About 70,000 Filipinos consider Vancouver home. Many Filipino businesses, particularly Goldilocks, are in the Vancouver area to cater to the Filipino Canadian community. Philippine Airlines also has Vancouver as its focus city, providing easy access for both Filipinos and Philippine-made products.
United Kingdom 
The largest Filipino community in the United Kingdom is in and around London, based around Earls Court. Other towns and cities with significant Filipino communities include Liverpool, Manchester, Birmingham, Leeds and Barrow-in-Furness. Fiestas are held during June, July and August in various cities throughout the UK. The biggest and longest-running Filipino festival in the UK is 'The Barrio Fiesta sa London', held every year in Lampton Park, Hounslow, West London, usually in the month of July. This event, organised by The Philippine Centre (a voluntary, non-governmental organisation and registered charity in the UK), has been going strong since 1985. It used to be a one-day event on a Sunday, but since 2003, it was extended to two days covering the weekend of both Saturday and Sunday, in order to accommodate all those attending due to a huge boost in visitors and the ever-increasing number of Filipinos in the UK. The Barrio Fiesta sa London is now in its 29th year as of 2013.
There are about 85,000 Filipino-Australians in the area controlled by Blacktown City Council. Philippine-born residents comprise 5.9% of the population in the City of Blacktown, and it is the largest directly-born ethnic group in Blacktown. More than fifty percent of Filipino-Australians are based in New South Wales.
Filipino food shops exist around Blacktown Cityrail station.
". . in different areas of Metropolitan Melbourne, with the greatest number settling down in the western suburbs."
http://home.vicnet.net.au/~filipino/ a website from Vicnet, a division of the State Library of Victoria - « Filipinos in Victoria » - Melbourne being the capital of Victoria.
South Korea 
A Little Manila exists in the city of Seoul where many Filipinos work and live. The main area where Filipinos congregate and mingle is in the Hyehwa (혜화동) area of Seoul near the Hyehwa Catholic Church on Sundays. Outside the church on the Hyehwa rotary before and after mass, there are many stalls selling various balikbayan goods from the Philippines as well as the United States and some stalls selling snacks and food.
Due to the close geographical location, Malaysia is home to one of the largest Filipino community in the world which estimate to be around 245,000 and 637,000 individuals. The presence of the Filipinos in Malaysia has been continuous since antiquity. The Filipinos are mainly concentrated in the eastern shores in Sabah where the influence is evident, spurning ghettos in the state such as in Pulau Gaya. Another sizable community also resides in the Kuala Lumpur metropolitan region. The Filipinos in Malaysia are represented in all walks of life, beginning from the refugees from the south to professionals.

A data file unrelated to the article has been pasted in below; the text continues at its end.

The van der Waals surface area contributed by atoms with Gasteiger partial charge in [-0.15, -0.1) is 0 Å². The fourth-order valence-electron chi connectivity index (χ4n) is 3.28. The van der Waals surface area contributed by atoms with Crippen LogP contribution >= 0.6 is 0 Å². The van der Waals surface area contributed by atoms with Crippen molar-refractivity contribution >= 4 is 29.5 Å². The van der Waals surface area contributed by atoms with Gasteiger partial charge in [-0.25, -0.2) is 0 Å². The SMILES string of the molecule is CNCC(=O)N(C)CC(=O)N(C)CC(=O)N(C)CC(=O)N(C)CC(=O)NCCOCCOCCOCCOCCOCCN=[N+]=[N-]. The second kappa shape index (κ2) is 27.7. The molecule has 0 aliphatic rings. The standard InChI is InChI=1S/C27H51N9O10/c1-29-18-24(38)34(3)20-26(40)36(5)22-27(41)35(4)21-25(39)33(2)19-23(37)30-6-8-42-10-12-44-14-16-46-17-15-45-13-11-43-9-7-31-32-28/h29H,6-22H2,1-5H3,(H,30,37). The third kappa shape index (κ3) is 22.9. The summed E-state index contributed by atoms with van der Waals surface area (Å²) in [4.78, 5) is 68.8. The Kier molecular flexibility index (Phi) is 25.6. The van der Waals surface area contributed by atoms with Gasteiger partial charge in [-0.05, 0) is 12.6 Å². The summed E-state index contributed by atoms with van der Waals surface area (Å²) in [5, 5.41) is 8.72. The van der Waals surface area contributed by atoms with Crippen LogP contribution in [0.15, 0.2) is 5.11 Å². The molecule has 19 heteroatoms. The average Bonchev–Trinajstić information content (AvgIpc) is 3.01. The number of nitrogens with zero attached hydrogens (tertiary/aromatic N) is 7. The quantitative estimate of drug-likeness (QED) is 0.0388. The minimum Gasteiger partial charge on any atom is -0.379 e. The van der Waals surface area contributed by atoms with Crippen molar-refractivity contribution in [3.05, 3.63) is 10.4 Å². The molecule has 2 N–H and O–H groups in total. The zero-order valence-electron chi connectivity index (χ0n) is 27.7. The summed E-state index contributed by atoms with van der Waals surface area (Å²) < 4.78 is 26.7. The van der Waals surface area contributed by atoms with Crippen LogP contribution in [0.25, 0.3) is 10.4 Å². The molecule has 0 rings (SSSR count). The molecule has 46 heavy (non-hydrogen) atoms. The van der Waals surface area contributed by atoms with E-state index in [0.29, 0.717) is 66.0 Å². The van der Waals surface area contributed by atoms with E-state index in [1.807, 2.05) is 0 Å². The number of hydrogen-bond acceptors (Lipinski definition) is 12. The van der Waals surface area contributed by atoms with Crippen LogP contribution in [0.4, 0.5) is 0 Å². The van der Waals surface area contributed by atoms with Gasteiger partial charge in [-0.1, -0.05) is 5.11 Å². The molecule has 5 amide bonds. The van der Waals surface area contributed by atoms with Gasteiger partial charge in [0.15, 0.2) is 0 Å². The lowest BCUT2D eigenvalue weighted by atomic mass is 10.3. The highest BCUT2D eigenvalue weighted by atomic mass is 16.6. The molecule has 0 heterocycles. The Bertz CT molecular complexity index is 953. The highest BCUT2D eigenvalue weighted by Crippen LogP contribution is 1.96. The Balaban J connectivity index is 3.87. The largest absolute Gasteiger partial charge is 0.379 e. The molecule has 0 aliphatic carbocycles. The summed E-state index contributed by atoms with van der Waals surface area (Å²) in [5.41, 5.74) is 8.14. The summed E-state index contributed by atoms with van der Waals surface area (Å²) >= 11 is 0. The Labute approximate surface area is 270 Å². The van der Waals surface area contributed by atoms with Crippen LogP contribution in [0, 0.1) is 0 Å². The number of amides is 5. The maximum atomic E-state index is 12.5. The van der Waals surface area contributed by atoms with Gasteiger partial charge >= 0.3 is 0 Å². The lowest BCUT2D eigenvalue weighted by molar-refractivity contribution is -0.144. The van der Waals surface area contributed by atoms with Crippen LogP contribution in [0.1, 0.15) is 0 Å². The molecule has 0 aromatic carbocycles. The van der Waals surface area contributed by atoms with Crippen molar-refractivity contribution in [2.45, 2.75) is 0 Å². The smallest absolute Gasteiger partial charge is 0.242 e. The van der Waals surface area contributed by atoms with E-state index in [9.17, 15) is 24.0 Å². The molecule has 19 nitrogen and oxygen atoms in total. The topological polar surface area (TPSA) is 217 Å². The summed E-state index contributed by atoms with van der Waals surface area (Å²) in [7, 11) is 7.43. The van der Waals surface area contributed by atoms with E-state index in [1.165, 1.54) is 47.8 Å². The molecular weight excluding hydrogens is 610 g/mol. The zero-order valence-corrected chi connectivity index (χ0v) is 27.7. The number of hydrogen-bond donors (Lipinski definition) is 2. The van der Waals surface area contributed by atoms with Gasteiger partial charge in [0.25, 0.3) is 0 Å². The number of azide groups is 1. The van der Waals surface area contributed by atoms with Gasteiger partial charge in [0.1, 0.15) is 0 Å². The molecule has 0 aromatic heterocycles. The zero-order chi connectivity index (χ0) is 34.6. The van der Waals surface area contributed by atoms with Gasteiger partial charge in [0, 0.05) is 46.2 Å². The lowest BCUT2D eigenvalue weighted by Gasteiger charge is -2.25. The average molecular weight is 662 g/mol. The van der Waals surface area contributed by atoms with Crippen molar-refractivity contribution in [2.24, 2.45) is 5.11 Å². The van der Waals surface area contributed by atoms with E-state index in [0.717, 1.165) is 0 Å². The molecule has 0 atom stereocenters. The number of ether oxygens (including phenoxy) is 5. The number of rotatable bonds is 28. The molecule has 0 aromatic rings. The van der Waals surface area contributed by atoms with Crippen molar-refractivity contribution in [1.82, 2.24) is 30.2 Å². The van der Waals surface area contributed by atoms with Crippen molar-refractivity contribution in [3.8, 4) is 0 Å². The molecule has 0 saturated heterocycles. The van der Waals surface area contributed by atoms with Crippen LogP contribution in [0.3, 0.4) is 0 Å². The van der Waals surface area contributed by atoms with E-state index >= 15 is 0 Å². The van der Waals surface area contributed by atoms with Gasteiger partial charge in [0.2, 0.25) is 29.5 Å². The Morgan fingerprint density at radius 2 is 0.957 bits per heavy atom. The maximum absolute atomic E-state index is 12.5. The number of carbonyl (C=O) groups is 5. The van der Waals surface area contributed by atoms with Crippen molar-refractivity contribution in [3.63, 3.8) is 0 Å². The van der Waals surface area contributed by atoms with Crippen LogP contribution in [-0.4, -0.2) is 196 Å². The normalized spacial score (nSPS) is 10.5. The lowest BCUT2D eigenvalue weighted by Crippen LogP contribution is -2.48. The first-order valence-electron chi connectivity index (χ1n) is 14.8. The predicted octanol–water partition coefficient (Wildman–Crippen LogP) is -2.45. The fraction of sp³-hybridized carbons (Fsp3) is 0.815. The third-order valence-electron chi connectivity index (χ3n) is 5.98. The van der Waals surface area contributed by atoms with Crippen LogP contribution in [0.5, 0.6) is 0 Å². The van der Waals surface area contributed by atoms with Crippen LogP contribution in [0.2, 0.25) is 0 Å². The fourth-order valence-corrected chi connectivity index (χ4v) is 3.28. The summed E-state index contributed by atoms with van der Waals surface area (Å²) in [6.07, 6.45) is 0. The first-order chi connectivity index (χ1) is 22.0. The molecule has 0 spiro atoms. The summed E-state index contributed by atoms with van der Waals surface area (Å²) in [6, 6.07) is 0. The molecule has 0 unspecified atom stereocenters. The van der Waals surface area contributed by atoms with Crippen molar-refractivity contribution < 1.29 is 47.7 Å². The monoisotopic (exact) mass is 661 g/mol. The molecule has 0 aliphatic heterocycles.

United Arab Emirates 
The district of Karama and Satwa in Dubai is home to thousands of Filipinos working in Dubai. St. Mary's Church is the focal meeting point of the Filipino community.
Hong Kong 
|This section requires expansion. (February 2009)|
Saudi Arabia 
There are many cities in Saudi Arabia where Filipinos have made businesses. For example, in Al-Khobar, in the eastern province, Filipinos are the majority of the visitors in Al-Ramaniyah Mall where you will find the only Jollibee Restaurant in Eastern Province. There are several Philippine eateries or restaurants in the city. There are also Filipino stores named "Kadiwa" where they sell Philippine products and vegetables such as kangkong and malunggay.
List of Filipino stores:
- Kadiwa Supermarket
- Makati Supermarket
- Manila Supermarket
- Cash And Carry
- Kabayan Supermarket
- Zee Mart
Over 150,000 Filipinos consider Singapore as their home. A Little Manila exists at the Lucky Plaza, where there are numerous Filipino restaurants, remittance agencies, Filipino beauty salons, Filipino medical offices, and Filipino stores.
List of Filipino Restaurants:
- Tapsihan, Atbp
Some Filipino works in Taiwan, their neighbor country. Many Filipino overseas workers shops at these areas, with lots of Philippine store:
Taoyuan County 
Taoyuan county, with lots of factories employing Filipinos and other Southeast Asians, is so-called "SE Asia in Taiwan". The biggest cities in the county, Taoyuan City and Jhongli City, both have large Southeast Asian areas in their downtown.
See also 
- Overseas Filipino
- Filipino Americans
- Historic Filipinotown
- Filipino Community Center
- Ethnic enclave
- Balikbayan box